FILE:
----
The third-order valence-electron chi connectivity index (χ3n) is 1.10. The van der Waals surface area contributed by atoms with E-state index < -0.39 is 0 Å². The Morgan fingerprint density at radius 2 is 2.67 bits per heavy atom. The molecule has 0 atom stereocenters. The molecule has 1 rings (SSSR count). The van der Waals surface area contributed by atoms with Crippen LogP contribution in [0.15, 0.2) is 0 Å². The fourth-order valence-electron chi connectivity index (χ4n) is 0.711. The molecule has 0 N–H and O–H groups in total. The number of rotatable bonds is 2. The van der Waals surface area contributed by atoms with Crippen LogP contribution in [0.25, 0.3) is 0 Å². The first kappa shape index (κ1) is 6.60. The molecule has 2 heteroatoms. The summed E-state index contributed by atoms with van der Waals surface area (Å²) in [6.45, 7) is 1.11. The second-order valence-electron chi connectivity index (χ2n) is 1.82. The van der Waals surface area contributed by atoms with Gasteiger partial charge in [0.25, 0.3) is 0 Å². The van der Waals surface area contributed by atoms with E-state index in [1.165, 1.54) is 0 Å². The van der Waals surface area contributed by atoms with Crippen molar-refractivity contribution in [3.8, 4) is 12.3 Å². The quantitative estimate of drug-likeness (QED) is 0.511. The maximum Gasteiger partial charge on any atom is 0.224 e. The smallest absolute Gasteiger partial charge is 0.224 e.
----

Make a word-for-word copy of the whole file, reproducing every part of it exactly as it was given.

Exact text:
The third-order valence-electron chi connectivity index (χ3n) is 1.10. The van der Waals surface area contributed by atoms with E-state index < -0.39 is 0 Å². The Morgan fingerprint density at radius 2 is 2.67 bits per heavy atom. The molecule has 0 atom stereocenters. The molecule has 1 rings (SSSR count). The van der Waals surface area contributed by atoms with Crippen LogP contribution in [0.15, 0.2) is 0 Å². The fourth-order valence-electron chi connectivity index (χ4n) is 0.711. The molecule has 0 N–H and O–H groups in total. The number of rotatable bonds is 2. The van der Waals surface area contributed by atoms with Crippen LogP contribution in [0.25, 0.3) is 0 Å². The first kappa shape index (κ1) is 6.60. The molecule has 2 heteroatoms. The summed E-state index contributed by atoms with van der Waals surface area (Å²) in [6.45, 7) is 1.11. The second-order valence-electron chi connectivity index (χ2n) is 1.82. The van der Waals surface area contributed by atoms with Gasteiger partial charge in [0.25, 0.3) is 0 Å². The van der Waals surface area contributed by atoms with E-state index in [1.165, 1.54) is 0 Å². The van der Waals surface area contributed by atoms with Crippen molar-refractivity contribution in [3.8, 4) is 12.3 Å². The quantitative estimate of drug-likeness (QED) is 0.511. The maximum Gasteiger partial charge on any atom is 0.224 e. The smallest absolute Gasteiger partial charge is 0.224 e.